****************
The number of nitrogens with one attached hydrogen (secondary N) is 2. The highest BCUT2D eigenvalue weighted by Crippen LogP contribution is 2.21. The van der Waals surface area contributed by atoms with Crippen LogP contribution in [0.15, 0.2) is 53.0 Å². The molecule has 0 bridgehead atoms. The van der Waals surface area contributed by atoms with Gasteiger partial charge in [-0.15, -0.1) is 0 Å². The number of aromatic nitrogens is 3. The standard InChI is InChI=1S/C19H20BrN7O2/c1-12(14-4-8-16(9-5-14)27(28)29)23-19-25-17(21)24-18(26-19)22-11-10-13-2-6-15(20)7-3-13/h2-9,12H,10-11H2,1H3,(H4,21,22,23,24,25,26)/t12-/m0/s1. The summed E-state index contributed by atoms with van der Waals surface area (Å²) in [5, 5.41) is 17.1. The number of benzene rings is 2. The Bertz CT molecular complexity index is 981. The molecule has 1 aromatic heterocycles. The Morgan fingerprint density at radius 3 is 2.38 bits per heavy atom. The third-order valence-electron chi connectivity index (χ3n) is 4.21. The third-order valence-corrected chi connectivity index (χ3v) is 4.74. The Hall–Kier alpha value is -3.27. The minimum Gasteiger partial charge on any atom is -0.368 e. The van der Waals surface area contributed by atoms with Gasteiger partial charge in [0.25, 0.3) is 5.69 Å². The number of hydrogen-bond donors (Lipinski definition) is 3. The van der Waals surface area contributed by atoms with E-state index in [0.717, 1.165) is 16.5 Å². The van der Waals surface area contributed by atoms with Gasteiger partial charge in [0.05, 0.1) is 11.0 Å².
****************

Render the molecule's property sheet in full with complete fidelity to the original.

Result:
The number of nitrogens with one attached hydrogen (secondary N) is 2. The highest BCUT2D eigenvalue weighted by Crippen LogP contribution is 2.21. The van der Waals surface area contributed by atoms with Crippen LogP contribution in [0.15, 0.2) is 53.0 Å². The molecule has 0 bridgehead atoms. The van der Waals surface area contributed by atoms with Gasteiger partial charge in [-0.15, -0.1) is 0 Å². The number of aromatic nitrogens is 3. The standard InChI is InChI=1S/C19H20BrN7O2/c1-12(14-4-8-16(9-5-14)27(28)29)23-19-25-17(21)24-18(26-19)22-11-10-13-2-6-15(20)7-3-13/h2-9,12H,10-11H2,1H3,(H4,21,22,23,24,25,26)/t12-/m0/s1. The summed E-state index contributed by atoms with van der Waals surface area (Å²) in [5, 5.41) is 17.1. The number of benzene rings is 2. The Bertz CT molecular complexity index is 981. The molecule has 1 aromatic heterocycles. The Morgan fingerprint density at radius 3 is 2.38 bits per heavy atom. The third-order valence-electron chi connectivity index (χ3n) is 4.21. The third-order valence-corrected chi connectivity index (χ3v) is 4.74. The Hall–Kier alpha value is -3.27. The minimum Gasteiger partial charge on any atom is -0.368 e. The van der Waals surface area contributed by atoms with Gasteiger partial charge in [0.25, 0.3) is 5.69 Å². The number of hydrogen-bond donors (Lipinski definition) is 3. The van der Waals surface area contributed by atoms with E-state index in [0.717, 1.165) is 16.5 Å². The van der Waals surface area contributed by atoms with Gasteiger partial charge in [0.05, 0.1) is 11.0 Å².